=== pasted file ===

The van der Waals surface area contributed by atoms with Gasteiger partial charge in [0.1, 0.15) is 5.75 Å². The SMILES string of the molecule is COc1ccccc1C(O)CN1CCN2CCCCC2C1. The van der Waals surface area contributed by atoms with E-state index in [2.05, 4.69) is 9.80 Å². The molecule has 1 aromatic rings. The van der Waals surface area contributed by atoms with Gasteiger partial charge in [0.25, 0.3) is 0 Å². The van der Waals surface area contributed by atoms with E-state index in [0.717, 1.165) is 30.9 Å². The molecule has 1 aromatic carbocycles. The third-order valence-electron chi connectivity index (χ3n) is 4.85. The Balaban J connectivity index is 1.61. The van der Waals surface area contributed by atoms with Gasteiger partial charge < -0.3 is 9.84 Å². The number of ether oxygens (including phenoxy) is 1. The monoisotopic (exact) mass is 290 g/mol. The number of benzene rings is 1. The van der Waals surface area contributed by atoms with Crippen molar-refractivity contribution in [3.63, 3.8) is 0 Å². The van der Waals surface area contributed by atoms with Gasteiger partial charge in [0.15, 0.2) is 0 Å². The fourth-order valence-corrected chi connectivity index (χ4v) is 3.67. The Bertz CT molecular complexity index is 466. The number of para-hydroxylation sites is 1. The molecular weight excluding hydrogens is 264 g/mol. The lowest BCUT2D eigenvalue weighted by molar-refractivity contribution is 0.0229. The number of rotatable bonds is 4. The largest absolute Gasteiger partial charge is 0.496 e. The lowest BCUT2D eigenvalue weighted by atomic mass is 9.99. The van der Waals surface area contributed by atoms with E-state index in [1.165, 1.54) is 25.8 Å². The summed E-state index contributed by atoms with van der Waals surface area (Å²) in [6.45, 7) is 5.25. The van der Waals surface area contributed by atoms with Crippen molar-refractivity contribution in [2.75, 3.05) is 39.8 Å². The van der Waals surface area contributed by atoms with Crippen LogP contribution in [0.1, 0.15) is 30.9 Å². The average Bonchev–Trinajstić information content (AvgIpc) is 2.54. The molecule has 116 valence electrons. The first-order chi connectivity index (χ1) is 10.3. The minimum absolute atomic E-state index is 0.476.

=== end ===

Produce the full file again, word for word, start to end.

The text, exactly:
The van der Waals surface area contributed by atoms with Gasteiger partial charge in [0.1, 0.15) is 5.75 Å². The SMILES string of the molecule is COc1ccccc1C(O)CN1CCN2CCCCC2C1. The van der Waals surface area contributed by atoms with E-state index in [2.05, 4.69) is 9.80 Å². The molecule has 1 aromatic rings. The van der Waals surface area contributed by atoms with Gasteiger partial charge in [0.25, 0.3) is 0 Å². The van der Waals surface area contributed by atoms with E-state index in [0.717, 1.165) is 30.9 Å². The molecule has 1 aromatic carbocycles. The third-order valence-electron chi connectivity index (χ3n) is 4.85. The Balaban J connectivity index is 1.61. The van der Waals surface area contributed by atoms with Gasteiger partial charge < -0.3 is 9.84 Å². The number of ether oxygens (including phenoxy) is 1. The monoisotopic (exact) mass is 290 g/mol. The number of benzene rings is 1. The van der Waals surface area contributed by atoms with Crippen molar-refractivity contribution in [3.63, 3.8) is 0 Å². The van der Waals surface area contributed by atoms with Gasteiger partial charge in [0.15, 0.2) is 0 Å². The fourth-order valence-corrected chi connectivity index (χ4v) is 3.67. The Bertz CT molecular complexity index is 466. The number of para-hydroxylation sites is 1. The molecular weight excluding hydrogens is 264 g/mol. The lowest BCUT2D eigenvalue weighted by molar-refractivity contribution is 0.0229. The number of rotatable bonds is 4. The largest absolute Gasteiger partial charge is 0.496 e. The lowest BCUT2D eigenvalue weighted by atomic mass is 9.99. The van der Waals surface area contributed by atoms with E-state index in [1.165, 1.54) is 25.8 Å². The summed E-state index contributed by atoms with van der Waals surface area (Å²) in [6.45, 7) is 5.25. The van der Waals surface area contributed by atoms with Crippen molar-refractivity contribution in [2.75, 3.05) is 39.8 Å². The van der Waals surface area contributed by atoms with Crippen LogP contribution in [0.1, 0.15) is 30.9 Å². The average Bonchev–Trinajstić information content (AvgIpc) is 2.54. The molecule has 116 valence electrons. The first-order chi connectivity index (χ1) is 10.3. The minimum absolute atomic E-state index is 0.476.